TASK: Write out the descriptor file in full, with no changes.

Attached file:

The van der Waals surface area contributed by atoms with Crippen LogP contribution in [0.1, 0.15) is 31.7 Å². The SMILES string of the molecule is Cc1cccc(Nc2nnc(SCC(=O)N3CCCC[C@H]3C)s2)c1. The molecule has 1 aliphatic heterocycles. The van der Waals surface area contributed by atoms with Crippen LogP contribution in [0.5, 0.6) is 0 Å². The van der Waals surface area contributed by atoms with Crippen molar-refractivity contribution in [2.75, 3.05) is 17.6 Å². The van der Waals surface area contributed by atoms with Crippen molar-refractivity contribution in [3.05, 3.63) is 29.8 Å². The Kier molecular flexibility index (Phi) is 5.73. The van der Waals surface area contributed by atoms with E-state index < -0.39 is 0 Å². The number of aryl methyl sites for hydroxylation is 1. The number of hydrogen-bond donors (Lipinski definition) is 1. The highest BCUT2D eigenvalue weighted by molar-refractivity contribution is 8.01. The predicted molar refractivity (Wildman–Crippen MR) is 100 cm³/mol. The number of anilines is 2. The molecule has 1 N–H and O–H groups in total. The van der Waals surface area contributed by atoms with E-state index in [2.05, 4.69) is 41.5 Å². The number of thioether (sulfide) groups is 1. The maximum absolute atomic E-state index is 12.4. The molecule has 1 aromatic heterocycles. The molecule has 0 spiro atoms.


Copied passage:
The van der Waals surface area contributed by atoms with Crippen LogP contribution in [0.1, 0.15) is 31.7 Å². The SMILES string of the molecule is Cc1cccc(Nc2nnc(SCC(=O)N3CCCC[C@H]3C)s2)c1. The molecule has 1 aliphatic heterocycles. The van der Waals surface area contributed by atoms with Crippen LogP contribution in [0.5, 0.6) is 0 Å². The van der Waals surface area contributed by atoms with Crippen molar-refractivity contribution in [2.75, 3.05) is 17.6 Å². The van der Waals surface area contributed by atoms with Crippen molar-refractivity contribution in [3.05, 3.63) is 29.8 Å². The Kier molecular flexibility index (Phi) is 5.73. The van der Waals surface area contributed by atoms with E-state index < -0.39 is 0 Å². The number of aryl methyl sites for hydroxylation is 1. The number of hydrogen-bond donors (Lipinski definition) is 1. The highest BCUT2D eigenvalue weighted by molar-refractivity contribution is 8.01. The predicted molar refractivity (Wildman–Crippen MR) is 100 cm³/mol. The number of anilines is 2. The molecule has 1 N–H and O–H groups in total. The van der Waals surface area contributed by atoms with E-state index in [2.05, 4.69) is 41.5 Å². The number of thioether (sulfide) groups is 1. The maximum absolute atomic E-state index is 12.4. The molecule has 1 aromatic heterocycles. The molecule has 0 spiro atoms.